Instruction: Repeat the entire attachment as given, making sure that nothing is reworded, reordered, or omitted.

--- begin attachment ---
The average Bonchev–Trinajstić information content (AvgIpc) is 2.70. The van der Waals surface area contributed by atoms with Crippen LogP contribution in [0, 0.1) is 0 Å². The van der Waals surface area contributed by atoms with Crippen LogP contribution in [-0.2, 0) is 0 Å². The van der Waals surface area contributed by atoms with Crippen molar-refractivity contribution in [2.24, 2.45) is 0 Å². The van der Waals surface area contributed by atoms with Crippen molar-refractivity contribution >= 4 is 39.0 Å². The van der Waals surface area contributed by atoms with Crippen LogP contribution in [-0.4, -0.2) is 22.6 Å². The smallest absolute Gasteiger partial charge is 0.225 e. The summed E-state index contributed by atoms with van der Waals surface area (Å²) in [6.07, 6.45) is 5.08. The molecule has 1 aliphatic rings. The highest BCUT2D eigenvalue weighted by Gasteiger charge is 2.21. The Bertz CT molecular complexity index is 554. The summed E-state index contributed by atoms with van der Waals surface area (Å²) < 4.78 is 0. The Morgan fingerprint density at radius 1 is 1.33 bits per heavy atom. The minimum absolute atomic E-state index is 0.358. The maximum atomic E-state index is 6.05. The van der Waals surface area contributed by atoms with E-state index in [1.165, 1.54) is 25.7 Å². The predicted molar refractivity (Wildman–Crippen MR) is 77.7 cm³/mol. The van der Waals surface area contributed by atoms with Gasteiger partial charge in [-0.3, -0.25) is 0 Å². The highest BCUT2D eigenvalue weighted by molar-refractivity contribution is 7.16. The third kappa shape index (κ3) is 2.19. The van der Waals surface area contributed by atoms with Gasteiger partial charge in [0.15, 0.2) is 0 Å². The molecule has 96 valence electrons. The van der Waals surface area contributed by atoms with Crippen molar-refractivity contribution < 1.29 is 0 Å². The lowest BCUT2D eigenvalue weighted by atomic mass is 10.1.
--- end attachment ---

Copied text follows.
The average Bonchev–Trinajstić information content (AvgIpc) is 2.70. The van der Waals surface area contributed by atoms with Crippen LogP contribution in [0, 0.1) is 0 Å². The van der Waals surface area contributed by atoms with Crippen LogP contribution in [-0.2, 0) is 0 Å². The van der Waals surface area contributed by atoms with Crippen molar-refractivity contribution in [2.24, 2.45) is 0 Å². The van der Waals surface area contributed by atoms with Crippen molar-refractivity contribution >= 4 is 39.0 Å². The van der Waals surface area contributed by atoms with Crippen LogP contribution in [-0.4, -0.2) is 22.6 Å². The smallest absolute Gasteiger partial charge is 0.225 e. The summed E-state index contributed by atoms with van der Waals surface area (Å²) in [6.07, 6.45) is 5.08. The molecule has 1 aliphatic rings. The highest BCUT2D eigenvalue weighted by Gasteiger charge is 2.21. The Bertz CT molecular complexity index is 554. The summed E-state index contributed by atoms with van der Waals surface area (Å²) < 4.78 is 0. The Morgan fingerprint density at radius 1 is 1.33 bits per heavy atom. The minimum absolute atomic E-state index is 0.358. The maximum atomic E-state index is 6.05. The van der Waals surface area contributed by atoms with E-state index in [1.165, 1.54) is 25.7 Å². The predicted molar refractivity (Wildman–Crippen MR) is 77.7 cm³/mol. The van der Waals surface area contributed by atoms with Gasteiger partial charge in [-0.3, -0.25) is 0 Å². The highest BCUT2D eigenvalue weighted by molar-refractivity contribution is 7.16. The third kappa shape index (κ3) is 2.19. The van der Waals surface area contributed by atoms with Gasteiger partial charge in [0.15, 0.2) is 0 Å². The molecule has 96 valence electrons. The van der Waals surface area contributed by atoms with Crippen molar-refractivity contribution < 1.29 is 0 Å². The lowest BCUT2D eigenvalue weighted by atomic mass is 10.1.